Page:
“No, of course not,” the woman says, quite far from minding at all. She tries not to stare too obviously as Izzy walks around the counter with a tupperware of food, and perches on the stool next to her. She gives a little wave to the students at the end of the bar, who nod and wave back. As she sits next to the woman, she pauses for a moment.
“Did I ask your name already?”
“No. My name’s Corinne.”
Izzy smiles at her. “Nice to meet you, Corinne.”
She opens the lid of her tupperware and reveals a simple meal of fried potatoes and some kind of greens. Corinne glances at her own plate guiltily, but Izzy makes no comment about the difference in dishes. She takes a first mouthful of food and swallows it before talking.
“So what brings you here? You’re not the, um, normal type of customer we get.”
“What do you mean?”
Izzy panics and says quickly, “Oh, I didn’t mean --“
Corinne waves down her apology without a word, and Izzy clears her throat before continuing.
“Um, I mean, we don’t often see people from places likeSyndia.”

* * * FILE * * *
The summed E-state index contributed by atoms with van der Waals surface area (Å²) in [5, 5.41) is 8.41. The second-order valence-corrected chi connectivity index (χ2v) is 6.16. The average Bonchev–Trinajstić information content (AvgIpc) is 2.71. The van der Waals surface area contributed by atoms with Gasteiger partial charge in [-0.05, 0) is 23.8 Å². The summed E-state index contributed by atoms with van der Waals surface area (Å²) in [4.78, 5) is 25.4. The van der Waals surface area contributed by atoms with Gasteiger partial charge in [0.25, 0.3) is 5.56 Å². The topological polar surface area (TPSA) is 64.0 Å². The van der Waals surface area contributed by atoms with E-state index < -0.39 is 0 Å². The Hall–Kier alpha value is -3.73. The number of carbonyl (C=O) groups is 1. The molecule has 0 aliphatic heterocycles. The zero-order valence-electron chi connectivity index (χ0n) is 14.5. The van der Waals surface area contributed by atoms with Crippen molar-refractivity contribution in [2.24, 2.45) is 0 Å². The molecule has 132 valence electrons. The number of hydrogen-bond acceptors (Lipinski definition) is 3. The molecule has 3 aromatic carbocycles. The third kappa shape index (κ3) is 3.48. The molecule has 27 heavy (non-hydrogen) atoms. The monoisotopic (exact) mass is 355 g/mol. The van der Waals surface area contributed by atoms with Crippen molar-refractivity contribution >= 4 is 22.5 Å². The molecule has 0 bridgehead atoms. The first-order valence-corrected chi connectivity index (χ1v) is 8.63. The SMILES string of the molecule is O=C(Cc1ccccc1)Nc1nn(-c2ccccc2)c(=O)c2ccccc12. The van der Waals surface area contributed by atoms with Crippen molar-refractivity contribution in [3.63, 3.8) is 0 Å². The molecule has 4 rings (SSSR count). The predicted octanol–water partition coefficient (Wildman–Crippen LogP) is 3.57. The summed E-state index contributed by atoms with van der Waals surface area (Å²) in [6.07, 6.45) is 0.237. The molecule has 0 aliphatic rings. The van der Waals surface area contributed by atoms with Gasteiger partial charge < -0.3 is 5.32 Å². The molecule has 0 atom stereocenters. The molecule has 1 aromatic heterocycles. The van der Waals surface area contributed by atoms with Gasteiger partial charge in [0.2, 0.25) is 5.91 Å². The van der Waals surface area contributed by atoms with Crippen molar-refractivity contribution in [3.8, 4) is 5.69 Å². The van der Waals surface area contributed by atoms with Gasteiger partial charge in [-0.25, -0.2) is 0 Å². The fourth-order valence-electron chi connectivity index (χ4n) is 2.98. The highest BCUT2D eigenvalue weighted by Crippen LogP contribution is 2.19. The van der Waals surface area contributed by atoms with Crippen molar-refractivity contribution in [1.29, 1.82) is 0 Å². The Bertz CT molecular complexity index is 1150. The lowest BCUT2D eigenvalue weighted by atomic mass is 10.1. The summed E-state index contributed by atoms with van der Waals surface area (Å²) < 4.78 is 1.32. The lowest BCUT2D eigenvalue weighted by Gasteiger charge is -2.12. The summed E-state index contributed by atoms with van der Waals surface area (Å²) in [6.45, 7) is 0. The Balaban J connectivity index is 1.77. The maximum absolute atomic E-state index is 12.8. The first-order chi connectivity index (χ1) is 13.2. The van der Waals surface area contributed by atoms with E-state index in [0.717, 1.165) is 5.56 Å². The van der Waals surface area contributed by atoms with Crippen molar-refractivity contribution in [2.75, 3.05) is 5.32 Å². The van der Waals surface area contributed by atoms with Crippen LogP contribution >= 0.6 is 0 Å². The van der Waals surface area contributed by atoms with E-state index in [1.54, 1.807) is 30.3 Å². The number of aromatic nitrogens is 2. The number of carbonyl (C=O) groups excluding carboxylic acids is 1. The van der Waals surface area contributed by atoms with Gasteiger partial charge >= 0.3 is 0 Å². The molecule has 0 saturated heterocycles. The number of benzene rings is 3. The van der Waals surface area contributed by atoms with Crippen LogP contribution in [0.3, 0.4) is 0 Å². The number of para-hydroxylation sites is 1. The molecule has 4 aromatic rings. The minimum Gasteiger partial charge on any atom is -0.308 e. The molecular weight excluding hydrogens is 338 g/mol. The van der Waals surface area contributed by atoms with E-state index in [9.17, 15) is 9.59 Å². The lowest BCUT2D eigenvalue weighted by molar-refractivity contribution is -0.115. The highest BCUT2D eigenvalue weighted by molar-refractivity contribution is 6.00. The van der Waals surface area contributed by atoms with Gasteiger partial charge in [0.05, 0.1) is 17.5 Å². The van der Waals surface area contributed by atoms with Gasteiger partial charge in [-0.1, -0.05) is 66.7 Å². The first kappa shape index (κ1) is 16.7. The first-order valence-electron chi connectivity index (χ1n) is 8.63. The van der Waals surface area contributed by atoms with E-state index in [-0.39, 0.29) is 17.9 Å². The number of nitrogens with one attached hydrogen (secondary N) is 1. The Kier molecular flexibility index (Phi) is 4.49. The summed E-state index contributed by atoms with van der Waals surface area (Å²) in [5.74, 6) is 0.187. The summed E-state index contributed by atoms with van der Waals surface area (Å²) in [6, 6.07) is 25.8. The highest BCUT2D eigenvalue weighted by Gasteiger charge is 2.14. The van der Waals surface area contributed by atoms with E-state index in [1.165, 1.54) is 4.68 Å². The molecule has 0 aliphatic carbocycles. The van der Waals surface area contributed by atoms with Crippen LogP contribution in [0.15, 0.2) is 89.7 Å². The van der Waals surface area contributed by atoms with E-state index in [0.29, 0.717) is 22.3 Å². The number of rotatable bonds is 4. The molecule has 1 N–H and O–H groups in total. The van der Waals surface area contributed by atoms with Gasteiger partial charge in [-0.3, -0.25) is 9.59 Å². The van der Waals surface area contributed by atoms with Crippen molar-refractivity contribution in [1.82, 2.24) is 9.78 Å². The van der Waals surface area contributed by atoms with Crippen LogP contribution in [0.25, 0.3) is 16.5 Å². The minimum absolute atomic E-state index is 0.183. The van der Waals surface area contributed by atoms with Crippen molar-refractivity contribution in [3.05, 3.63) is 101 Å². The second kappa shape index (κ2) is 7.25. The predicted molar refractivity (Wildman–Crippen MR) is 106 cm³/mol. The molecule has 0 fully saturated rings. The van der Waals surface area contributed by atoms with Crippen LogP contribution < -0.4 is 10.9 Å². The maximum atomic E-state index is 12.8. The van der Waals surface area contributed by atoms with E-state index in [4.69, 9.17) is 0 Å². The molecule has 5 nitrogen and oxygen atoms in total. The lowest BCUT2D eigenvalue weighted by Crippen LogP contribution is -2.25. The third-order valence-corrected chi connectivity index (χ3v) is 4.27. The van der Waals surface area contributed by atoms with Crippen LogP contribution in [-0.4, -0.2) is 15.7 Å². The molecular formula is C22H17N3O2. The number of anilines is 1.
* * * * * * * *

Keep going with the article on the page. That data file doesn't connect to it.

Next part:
“You don’t often see businesswomen?”
Izzy shakes her head. “Not really.”
Corinne finishes her wine and answers. “I don’t know what brought me here. I see it on the way to work most days. It’s always looked so out of place.”
Izzy laughs and Corinne smiles along with her.
“That’s not a bad thing, of course. It’s lovely in here.”
“Thank you! I’m glad you think so.”
“And the staff are lovely, too.”
Izzy blushes and looks down at her food. Corinne feels nervous but on a roll, emboldened by the wine and Izzy’s presence.
“I mean it. You’ve made the whole trip worth it on your own.”
“Oh, stop it,” she replies, and tries to eat her food. She takes a bite and glances at Corinne, resting her chin on her hands and gazing at her. She chokes and coughs, and Corinne’s expression turns aghast.